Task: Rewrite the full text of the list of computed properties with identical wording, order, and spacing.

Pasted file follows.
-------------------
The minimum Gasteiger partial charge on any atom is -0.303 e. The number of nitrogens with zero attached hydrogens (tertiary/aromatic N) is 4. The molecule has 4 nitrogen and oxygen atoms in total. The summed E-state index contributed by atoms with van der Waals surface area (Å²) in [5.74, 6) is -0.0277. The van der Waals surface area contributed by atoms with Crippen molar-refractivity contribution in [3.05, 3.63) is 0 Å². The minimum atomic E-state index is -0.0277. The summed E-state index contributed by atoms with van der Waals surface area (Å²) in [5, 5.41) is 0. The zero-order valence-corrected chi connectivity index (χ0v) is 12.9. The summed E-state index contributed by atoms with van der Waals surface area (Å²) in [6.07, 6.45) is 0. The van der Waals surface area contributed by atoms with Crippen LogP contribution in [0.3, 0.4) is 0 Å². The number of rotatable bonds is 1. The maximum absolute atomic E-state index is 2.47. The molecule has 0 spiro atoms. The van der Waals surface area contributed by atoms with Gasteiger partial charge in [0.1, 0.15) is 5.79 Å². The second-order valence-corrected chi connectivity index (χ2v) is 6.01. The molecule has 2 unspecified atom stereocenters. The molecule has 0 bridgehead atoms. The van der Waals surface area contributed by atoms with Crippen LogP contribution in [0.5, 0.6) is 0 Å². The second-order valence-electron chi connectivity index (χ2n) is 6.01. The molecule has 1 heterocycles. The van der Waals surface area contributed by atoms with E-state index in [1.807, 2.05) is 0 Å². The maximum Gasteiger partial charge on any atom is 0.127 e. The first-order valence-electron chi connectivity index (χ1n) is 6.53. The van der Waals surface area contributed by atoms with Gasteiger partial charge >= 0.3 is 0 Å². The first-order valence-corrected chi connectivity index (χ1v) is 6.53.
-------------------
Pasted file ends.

The minimum Gasteiger partial charge on any atom is -0.303 e. The number of nitrogens with zero attached hydrogens (tertiary/aromatic N) is 4. The molecule has 4 nitrogen and oxygen atoms in total. The summed E-state index contributed by atoms with van der Waals surface area (Å²) in [5.74, 6) is -0.0277. The van der Waals surface area contributed by atoms with Crippen molar-refractivity contribution in [3.05, 3.63) is 0 Å². The minimum atomic E-state index is -0.0277. The summed E-state index contributed by atoms with van der Waals surface area (Å²) in [5, 5.41) is 0. The zero-order valence-corrected chi connectivity index (χ0v) is 12.9. The summed E-state index contributed by atoms with van der Waals surface area (Å²) in [6.07, 6.45) is 0. The van der Waals surface area contributed by atoms with Crippen LogP contribution in [0.3, 0.4) is 0 Å². The number of rotatable bonds is 1. The maximum absolute atomic E-state index is 2.47. The molecule has 0 spiro atoms. The van der Waals surface area contributed by atoms with Gasteiger partial charge in [0.1, 0.15) is 5.79 Å². The second-order valence-corrected chi connectivity index (χ2v) is 6.01. The molecule has 2 unspecified atom stereocenters. The molecule has 0 bridgehead atoms. The van der Waals surface area contributed by atoms with Crippen LogP contribution in [0.5, 0.6) is 0 Å². The second-order valence-electron chi connectivity index (χ2n) is 6.01. The molecule has 1 heterocycles. The van der Waals surface area contributed by atoms with E-state index in [1.807, 2.05) is 0 Å². The maximum Gasteiger partial charge on any atom is 0.127 e. The first-order valence-electron chi connectivity index (χ1n) is 6.53. The van der Waals surface area contributed by atoms with Gasteiger partial charge >= 0.3 is 0 Å². The first-order valence-corrected chi connectivity index (χ1v) is 6.53.